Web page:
"Have you ever thought about the fact that you send a bank wire yourself."
Did you mean to instead write "that you can't send a bank wire yourself."?
204  Economy / Services / Re: Monbux's FREE Escrow Services | Non-IPO's: FREE | IPO's: 2% | Security Upgrade on: February 03, 2015, 07:59:51 AM
I have just completed a transaction (sold domains) in which monbux performed the escrow.  The were no complications and when the buyer instructed that the escrowed funds be released they were, so this was a good trading experience.
205  Economy / Trading Discussion / Re: Help with good bussiness ideas for cool domain names. on: January 28, 2015, 02:24:58 AM
I wish I own

Now's your chance ... make an offer! [Update: Sold]
[WTS] Premium Bitcoin Domains
206  Bitcoin / Development & Technical Discussion / Re: Block size on: January 25, 2015, 05:49:23 PM
that consciousness is going to make the decisions, from now on.

Well, more specifically, it is the "economic majority" that decides.  This is the merchants and invest that buy the mined coins from the miners.   If they are willing to pay equal value for the coins generated in blocks mined using the changed protocol (with the larger block size) then the change happens.     If they aren't willing to buy those coins, then miners find a better deal (higher price) by sticking with protocol as it existed prior to the change.

When this happens (and I believe it probably will) it's going to be a nailbiter.  Will miners who had been running the code with the protocol changes (proven by including a new version number in the block header) get skittish if there is nobody will to pay full price for their mined coins (i.e., coins mined once the hard fork occurs)?  Since it is a possibility, they likely will be prepared to revert to the old code on-demand.

I wrote more on this possibility here:
207  Economy / Service Announcements / Re: [ANN] - a location-based bitcoin to cash marketplace on: January 17, 2015, 02:55:10 PM
Why 5 minutes. If they throttle the payout to every 10s, they could still get some transactions at times while no or just one transaction at other times. For a business of that scale it would just make sense.

They already charge the user for the withdrawal.   Therefore, it wouldn't be fair to the user to have to wait for delivery because the service wants to earn a little profit on the fees by batching them up.   I doubt they'ld have more than one withdrawal per minute, but I don't know their volume levels so I could be wrong.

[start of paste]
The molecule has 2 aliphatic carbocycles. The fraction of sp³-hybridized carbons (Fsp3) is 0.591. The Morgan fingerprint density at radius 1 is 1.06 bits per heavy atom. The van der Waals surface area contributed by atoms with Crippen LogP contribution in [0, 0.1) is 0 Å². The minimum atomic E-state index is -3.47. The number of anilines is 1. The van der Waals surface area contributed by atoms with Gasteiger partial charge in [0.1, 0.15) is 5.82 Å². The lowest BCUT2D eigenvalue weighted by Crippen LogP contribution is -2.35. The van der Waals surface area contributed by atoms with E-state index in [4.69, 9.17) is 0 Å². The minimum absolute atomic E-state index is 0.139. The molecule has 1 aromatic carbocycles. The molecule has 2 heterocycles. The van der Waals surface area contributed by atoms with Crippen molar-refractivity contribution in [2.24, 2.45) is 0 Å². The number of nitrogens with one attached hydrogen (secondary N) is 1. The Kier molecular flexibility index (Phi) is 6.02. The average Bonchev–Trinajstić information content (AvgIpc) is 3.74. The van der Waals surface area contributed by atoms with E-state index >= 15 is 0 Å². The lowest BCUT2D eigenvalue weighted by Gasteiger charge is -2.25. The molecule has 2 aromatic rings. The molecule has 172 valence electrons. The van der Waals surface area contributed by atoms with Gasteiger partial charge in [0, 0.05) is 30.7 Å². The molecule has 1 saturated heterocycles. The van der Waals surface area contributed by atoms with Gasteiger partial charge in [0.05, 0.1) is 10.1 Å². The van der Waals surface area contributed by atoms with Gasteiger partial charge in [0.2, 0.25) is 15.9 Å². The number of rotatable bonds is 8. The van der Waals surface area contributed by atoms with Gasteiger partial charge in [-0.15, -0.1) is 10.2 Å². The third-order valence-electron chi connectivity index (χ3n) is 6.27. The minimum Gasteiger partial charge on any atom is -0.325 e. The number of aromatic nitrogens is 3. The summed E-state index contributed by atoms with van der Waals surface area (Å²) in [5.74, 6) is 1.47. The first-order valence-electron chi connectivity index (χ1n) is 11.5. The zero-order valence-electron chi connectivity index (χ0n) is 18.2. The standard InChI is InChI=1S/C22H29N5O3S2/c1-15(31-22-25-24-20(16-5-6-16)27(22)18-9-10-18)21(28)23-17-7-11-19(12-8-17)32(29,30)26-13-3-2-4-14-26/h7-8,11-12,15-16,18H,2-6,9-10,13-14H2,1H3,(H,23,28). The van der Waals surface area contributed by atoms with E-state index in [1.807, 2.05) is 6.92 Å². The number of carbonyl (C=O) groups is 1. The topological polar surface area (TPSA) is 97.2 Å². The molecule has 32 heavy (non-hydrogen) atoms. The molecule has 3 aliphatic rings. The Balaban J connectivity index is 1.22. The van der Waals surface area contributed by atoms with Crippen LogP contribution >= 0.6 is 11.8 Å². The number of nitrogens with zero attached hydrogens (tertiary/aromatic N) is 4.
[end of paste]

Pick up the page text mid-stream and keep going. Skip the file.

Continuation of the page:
I just did a transaction minutes ago and do not recall a huge delay. The transaction was exclusively made for me though.

Same here ... my "send bitcoin" transaction had already hit the blockchain when I checked just a matter of seconds later.
208  Economy / Service Announcements / Re: [ANN] - a location-based bitcoin to cash marketplace on: January 14, 2015, 12:52:31 PM
Recently, I processed a withdrawl from localbitcoins.
Here is the txid for it:
One of the receiving addresses is mine.

I remember withdrawals from LocalBitcoins being pretty instantaneous.  If they were batching them (combining multiple withdrawals together) then it would not be instantaneous (e.g., maybe one trx every 5 minutes).   

So does localbitcoins charge a transaction fees from everyone separately?

The fees stated in the FAQ are reasonable (0.0001 to 0.0004 bitcoins).
209  Alternate cryptocurrencies / Altcoin Discussion / Re: Why did Roger Ver invest in Ripple? on: January 14, 2015, 09:31:02 AM
I don't really see it as a competitor to Bitcoin,

Ripple provides a unique form of gateways from Bitcoin to fiat and other assets.  Thus it is complementary to Bitcoin.   Now I suppose you could argue that XRPs compete against Bitcoin in that those investments might have gone towards Bitcoin instead (i.e., displacement) but that's a pretty weak argument -- they might have gone to gold, silver, NASDAQ, etc.,  too.

Disclaimer: Holds no XRPs and haven't since I sold the freebie handout ones given out to all BitcoinTalk users.